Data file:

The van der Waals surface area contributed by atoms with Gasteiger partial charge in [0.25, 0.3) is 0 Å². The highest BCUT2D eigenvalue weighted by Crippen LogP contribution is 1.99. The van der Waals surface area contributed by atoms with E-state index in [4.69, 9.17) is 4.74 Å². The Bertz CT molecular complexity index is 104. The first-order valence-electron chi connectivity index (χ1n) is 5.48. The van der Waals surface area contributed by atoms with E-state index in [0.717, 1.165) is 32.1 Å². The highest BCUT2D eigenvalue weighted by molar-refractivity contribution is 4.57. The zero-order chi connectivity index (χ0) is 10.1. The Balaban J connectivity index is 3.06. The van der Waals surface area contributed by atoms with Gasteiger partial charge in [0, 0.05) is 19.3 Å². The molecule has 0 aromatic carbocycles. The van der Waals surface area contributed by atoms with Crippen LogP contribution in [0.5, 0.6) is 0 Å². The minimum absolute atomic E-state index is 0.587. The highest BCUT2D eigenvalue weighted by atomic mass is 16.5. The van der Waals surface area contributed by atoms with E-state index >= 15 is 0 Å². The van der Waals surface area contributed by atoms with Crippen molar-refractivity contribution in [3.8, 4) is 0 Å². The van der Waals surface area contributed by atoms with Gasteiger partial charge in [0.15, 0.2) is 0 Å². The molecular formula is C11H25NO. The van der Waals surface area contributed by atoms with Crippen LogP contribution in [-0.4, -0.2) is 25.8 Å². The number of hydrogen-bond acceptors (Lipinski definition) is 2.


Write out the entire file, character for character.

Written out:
The van der Waals surface area contributed by atoms with Gasteiger partial charge in [0.25, 0.3) is 0 Å². The highest BCUT2D eigenvalue weighted by Crippen LogP contribution is 1.99. The van der Waals surface area contributed by atoms with E-state index in [4.69, 9.17) is 4.74 Å². The Bertz CT molecular complexity index is 104. The first-order valence-electron chi connectivity index (χ1n) is 5.48. The van der Waals surface area contributed by atoms with E-state index in [0.717, 1.165) is 32.1 Å². The highest BCUT2D eigenvalue weighted by molar-refractivity contribution is 4.57. The zero-order chi connectivity index (χ0) is 10.1. The Balaban J connectivity index is 3.06. The van der Waals surface area contributed by atoms with Gasteiger partial charge in [0, 0.05) is 19.3 Å². The molecule has 0 aromatic carbocycles. The van der Waals surface area contributed by atoms with Crippen LogP contribution in [0.5, 0.6) is 0 Å². The minimum absolute atomic E-state index is 0.587. The highest BCUT2D eigenvalue weighted by atomic mass is 16.5. The van der Waals surface area contributed by atoms with E-state index >= 15 is 0 Å². The van der Waals surface area contributed by atoms with Crippen molar-refractivity contribution in [3.8, 4) is 0 Å². The van der Waals surface area contributed by atoms with Gasteiger partial charge in [0.15, 0.2) is 0 Å². The molecular formula is C11H25NO. The van der Waals surface area contributed by atoms with Crippen LogP contribution in [-0.4, -0.2) is 25.8 Å². The number of hydrogen-bond acceptors (Lipinski definition) is 2.